Emotions run high at #AIDS2016 countdown event

Wednesday, July 13, 2016
More Matshediso

Johannesburg - The five-day countdown to the upcoming International AIDS Conference kicked off on a high note on Wednesday, with testimonies from people living with HIV and their many thanks to the late Nkosi Johnson.

Nkosi Johnson was one of the youngest victims of the HIV epidemic, who addressed the International AIDS Conference held in Durban in 2000, and later died from AIDS related illness in 2001.

South Africa will once again host the International AIDS Conference in Durban at the Inkosi Albert Luthuli International Convention Centre from Monday to Friday next week.

Emotions were evident on the faces of those gathered at the five-day countdown event for AIDS 2016 held by Deputy President Cyril Ramaphosa at Nkosi’s Haven in Johannesburg, a home named after Nkosi Johnson, which accommodates 94 children and 25 mothers affected by the disease.


Ma Grace is one of the mothers who found a home at Nkosi’s Haven, and the only one amongst the Nkosi’s Haven big family who was lucky to meet Nkosi Johnson.

She shared her ordeal of being discriminated against and ultimately finding a place she called home with her two children.

“When I found out about my status, there was no treatment for HIV and everyone where I used to live did not want to talk to me because they thought I would infect them,” she said.

She was introduced to Gail Johnson, who took her to her home. Grace said her two children also suffered discrimination.  

Judging from the treatment she got from everyone she loved and lived with, Grace thought she had the biggest problem in the world by testing HIV positive, but her hope was restored by the love she received from Gail and Nkosi Johnson.  

“I looked at Nkosi Johnson and told myself that I have to be strong and look after this child and take care of him. He said to me: ‘this is our place for mothers and children’. After hearing those words, I didn’t feel that I was sick. I took care of the boy until his last day on earth,” she said.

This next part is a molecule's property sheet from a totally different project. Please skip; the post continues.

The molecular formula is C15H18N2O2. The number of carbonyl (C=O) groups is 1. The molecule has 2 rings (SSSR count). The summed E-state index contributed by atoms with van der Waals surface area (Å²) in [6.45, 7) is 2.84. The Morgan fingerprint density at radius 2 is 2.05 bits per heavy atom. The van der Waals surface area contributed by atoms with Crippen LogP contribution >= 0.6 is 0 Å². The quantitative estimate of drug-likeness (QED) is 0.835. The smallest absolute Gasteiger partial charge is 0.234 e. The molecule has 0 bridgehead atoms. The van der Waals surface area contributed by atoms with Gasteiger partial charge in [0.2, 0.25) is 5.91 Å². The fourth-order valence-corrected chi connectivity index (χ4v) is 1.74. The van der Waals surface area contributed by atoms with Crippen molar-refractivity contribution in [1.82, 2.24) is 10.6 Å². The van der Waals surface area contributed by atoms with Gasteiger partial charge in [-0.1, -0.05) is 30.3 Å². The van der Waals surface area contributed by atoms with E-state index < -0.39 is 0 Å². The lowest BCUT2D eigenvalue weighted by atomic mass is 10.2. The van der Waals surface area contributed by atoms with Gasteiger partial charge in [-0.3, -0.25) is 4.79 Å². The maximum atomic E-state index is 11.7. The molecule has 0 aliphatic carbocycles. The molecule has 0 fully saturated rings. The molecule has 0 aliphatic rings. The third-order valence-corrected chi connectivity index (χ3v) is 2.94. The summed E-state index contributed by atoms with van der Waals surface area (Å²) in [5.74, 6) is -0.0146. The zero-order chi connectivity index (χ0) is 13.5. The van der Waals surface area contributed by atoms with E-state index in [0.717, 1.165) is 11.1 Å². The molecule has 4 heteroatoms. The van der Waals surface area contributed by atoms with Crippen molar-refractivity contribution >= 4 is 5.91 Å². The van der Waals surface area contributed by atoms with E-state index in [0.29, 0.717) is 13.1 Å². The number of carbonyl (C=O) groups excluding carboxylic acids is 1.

She expressed her gratitude to Gail and Nkosi for changing her life.

Lerato Sebitso, a mother who lives at the home with her two boys, said she was nearly 21 years old when she tested positive for HIV, and she was pregnant.

“I was so torn apart. I did not tell anyone at home. It was my own thing. I went back to the hospital for labour. Unfortunately, the pill I was given did not help my son. He was born (HIV positive).

“I never told my family. They found out when my son got admitted at hospital for pneumonia at the age of three months. That’s how my family found out. My sister was my only support system and I found courage because of her. She was always so encouraging and told me to never give up.

“Later, I had a stroke and it was and still is hard for me to go anywhere, even to go fetch my medication at the clinic. So it was hard for my family as well,” said Sebitso.

She was taken to a home, which also transferred her to Nkosi’s Haven, where she and her two sons are currently receiving love and support.

“I am happy. My children are attending school. I am taking my medication and life goes on. I always look forward to tomorrow,” she said.

Progress in fight against HIV

Health Minister Dr Aaron Motsoaledi was moved by the stories of mothers and children. He said what he has observed at the home gives him more vigour to achieve the goal to end HIV.